After Infertility

I’ve dreaded writing this post for months. Even though in early 2020 I’d promised to keep this blog up to date, I’ve instead found myself straight up not wanting to post at all. But as we near the end of this very strange year, I’ve managed to guilt myself into posting something. So here it is.

I’ve come a long way in the nearly six years since starting The Endo Zone. The girl who was once so eager to “overcome” (huge air quotes there) infertility and have a baby is long gone. I’ve spent nearly all of my thirties trying to get (and stay) pregnant; barring an act of God, having a child likely isn’t in my future. After a very long and bumpy mental battle, I’m okay with that fact. And the girl who was once so adamant about “managing” (insert more air quotes) her endometriosis and find a doctor worth his salt has been replaced by a more realistic woman who realizes, after twenty-plus doctors, that it just ain’t gonna happen.

When it comes to infertility, my interest is waning. No, wait, it’s not just waning: it’s virtually gone. I’m barely concerned about all-things-fertility these days. I mean, I do care in a way, just not in the same way and to the same degree that I used to care. This applies only to myself: of course I still care about all my friends in Infertility Land! You guys (well, gals) are the reason this blog hasn’t totally died. Yet.

As to endometriosis, what haven’t I already said? I’m hoping for a full hysterectomy in the spring with the renowned Dr. Seckin. After my hysterectomy, the infertility will obviously no longer be an issue. And because Dr. Seckin is so, so very good, I’m hoping the endometriosis won’t be an issue anymore either. No one can say for certain— even the top endo doc in the country (and possibly the world; no joke)— but I have high hopes in him. I’m fortunate to live within a 90-minute drive of Dr. Seckin and to finally have insurance that’ll pay toward his insanely high fees. Otherwise, treating with him would remain one of my pipe dreams.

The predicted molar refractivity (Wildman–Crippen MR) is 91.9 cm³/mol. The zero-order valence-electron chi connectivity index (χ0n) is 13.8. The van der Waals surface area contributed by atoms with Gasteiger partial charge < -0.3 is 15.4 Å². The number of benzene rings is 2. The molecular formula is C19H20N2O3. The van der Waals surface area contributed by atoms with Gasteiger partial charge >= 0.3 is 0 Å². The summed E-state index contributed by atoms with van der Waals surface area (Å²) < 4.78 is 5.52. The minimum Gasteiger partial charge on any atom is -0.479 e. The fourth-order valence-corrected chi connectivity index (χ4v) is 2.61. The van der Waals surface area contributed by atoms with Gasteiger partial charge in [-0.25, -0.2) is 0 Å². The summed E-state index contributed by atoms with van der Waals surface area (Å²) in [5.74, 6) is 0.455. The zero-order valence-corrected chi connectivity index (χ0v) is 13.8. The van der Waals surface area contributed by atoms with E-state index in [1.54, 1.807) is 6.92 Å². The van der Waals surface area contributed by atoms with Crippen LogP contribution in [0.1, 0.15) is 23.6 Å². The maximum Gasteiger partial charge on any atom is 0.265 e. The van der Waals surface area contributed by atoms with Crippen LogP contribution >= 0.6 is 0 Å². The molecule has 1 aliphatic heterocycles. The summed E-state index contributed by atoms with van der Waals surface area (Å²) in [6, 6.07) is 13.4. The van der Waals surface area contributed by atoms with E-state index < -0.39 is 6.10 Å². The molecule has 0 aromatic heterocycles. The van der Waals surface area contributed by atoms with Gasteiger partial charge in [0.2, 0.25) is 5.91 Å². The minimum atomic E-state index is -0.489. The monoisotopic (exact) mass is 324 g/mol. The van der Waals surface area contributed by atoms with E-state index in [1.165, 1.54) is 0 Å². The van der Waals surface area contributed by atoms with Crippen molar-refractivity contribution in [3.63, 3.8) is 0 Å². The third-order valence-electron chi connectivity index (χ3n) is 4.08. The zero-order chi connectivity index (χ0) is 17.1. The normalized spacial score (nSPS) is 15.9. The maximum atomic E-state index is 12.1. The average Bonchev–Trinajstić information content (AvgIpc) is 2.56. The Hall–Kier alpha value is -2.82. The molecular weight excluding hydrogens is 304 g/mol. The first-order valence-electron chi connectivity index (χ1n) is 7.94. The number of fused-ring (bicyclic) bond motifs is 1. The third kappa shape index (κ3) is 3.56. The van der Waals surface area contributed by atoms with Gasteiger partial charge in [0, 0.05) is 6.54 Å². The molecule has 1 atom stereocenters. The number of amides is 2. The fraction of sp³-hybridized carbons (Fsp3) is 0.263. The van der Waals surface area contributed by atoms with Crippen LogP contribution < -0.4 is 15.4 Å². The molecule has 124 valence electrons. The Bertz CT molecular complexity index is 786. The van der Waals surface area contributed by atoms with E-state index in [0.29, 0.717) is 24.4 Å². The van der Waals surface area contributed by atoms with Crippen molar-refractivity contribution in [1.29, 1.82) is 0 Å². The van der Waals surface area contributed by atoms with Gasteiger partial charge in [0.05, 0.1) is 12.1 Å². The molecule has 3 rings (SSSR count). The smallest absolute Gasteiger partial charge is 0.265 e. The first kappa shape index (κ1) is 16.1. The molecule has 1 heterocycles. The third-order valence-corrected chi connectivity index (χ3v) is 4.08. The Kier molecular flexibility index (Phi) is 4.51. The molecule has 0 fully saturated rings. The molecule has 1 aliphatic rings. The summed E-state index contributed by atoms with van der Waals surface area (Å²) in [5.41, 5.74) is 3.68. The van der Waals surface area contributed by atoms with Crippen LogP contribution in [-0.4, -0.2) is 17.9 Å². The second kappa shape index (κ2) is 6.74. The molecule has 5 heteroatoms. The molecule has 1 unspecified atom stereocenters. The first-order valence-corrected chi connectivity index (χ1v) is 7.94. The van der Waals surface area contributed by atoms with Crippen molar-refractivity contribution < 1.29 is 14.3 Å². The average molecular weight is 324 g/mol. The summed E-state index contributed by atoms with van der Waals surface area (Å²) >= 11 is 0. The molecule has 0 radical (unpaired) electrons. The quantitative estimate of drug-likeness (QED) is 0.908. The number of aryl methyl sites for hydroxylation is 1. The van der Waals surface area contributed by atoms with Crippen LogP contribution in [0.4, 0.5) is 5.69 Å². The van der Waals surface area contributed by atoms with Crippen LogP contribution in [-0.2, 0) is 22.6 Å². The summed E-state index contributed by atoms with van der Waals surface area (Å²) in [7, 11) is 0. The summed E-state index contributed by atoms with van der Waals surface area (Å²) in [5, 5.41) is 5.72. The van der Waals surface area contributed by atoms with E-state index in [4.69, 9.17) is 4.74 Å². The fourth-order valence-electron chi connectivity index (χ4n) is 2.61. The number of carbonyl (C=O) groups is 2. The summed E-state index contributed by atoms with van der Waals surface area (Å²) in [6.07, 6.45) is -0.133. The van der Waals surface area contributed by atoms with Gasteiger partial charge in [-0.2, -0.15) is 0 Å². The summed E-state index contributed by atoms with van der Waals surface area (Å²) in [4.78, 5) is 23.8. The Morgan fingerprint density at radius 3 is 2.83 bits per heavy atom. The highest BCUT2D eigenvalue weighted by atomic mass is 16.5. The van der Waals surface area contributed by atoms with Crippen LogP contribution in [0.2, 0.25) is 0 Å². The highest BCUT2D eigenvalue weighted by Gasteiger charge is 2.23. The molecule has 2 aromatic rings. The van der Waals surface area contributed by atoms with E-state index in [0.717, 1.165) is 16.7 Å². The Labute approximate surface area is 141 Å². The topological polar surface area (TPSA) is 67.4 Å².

And isn’t that statement just so telling of the so-called “health care” system that, bewilderingly, continues to exist here in the USA? That a person must refinance her house, take out extensive loans, and take loads of time off of work, just for a chance to be able to be treated properly for endometriosis — all because evil health insurance corporations think endo as a minor ‘reproductive disorder’? It disgusts me on such a deep level. I could start an entire blog on that topic alone!

Instead, with many mixed emotions, I’m thinking about ending The Endo Zone. I feel that its purpose has been fulfilled. In a sense, keeping this blog is also keeping myself stuck in a world in which I no longer wish to remain. I don’t want to box myself into a black-and-white mindset of “Those Who Have Kids” vs. “Those Who Don’t Have Kids” and view my life through that narrow prism. With that said, starting a post-infertility, childless-not-by-choice blog isn’t something I’m motivated to do either. Should I change my mind, I’ll post a link to any new blog that I may create. No absolutes here.

Otherwise, I think this post may be my last The Endo Zone post ever. Or if not ever, at least the last one for awhile. If you don’t hear from me again on this space, find me on Instagram (link here).

It has been my absolute pleasure to have shared this space with you over the last nearly six years. Many of you have resolved with your child(ren) and have moved onto life post-infertility. Like me, a few of you have not and will not. Some of you are still trying for your child. Wherever you are on the spectrum of fertility-infertility and/or endometriosis management, I wish you the very best. I know the road is not for the faint of heart.

Peace.

~ Marixsa

Author: Marixsa

Resolving infertility as childless-not-by-choice and encouraging fellow endo warriors along the way.

7 thoughts on “After Infertility”

  1. I’m sorry that you are ending your blog yet I understand I had to come to that same conclusion 11 years ago. I’ll admit it still hard and it Comes with another set of issues that Drs. Dont understand. I had hopes for a family too and I fought hard as well and my heart goes out to you..HUGS… please contact me if you want.

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  2. Oh, you are someone I always think fondly of. Thank you for always being supportive and cheerleading even though it can’t have been easy to see some of us who have “moved on” from infertility. I hope your hysterectomy goes well. I have truly valued your blog and your kind supportive presence and I wish you the very best. Much love ❤️

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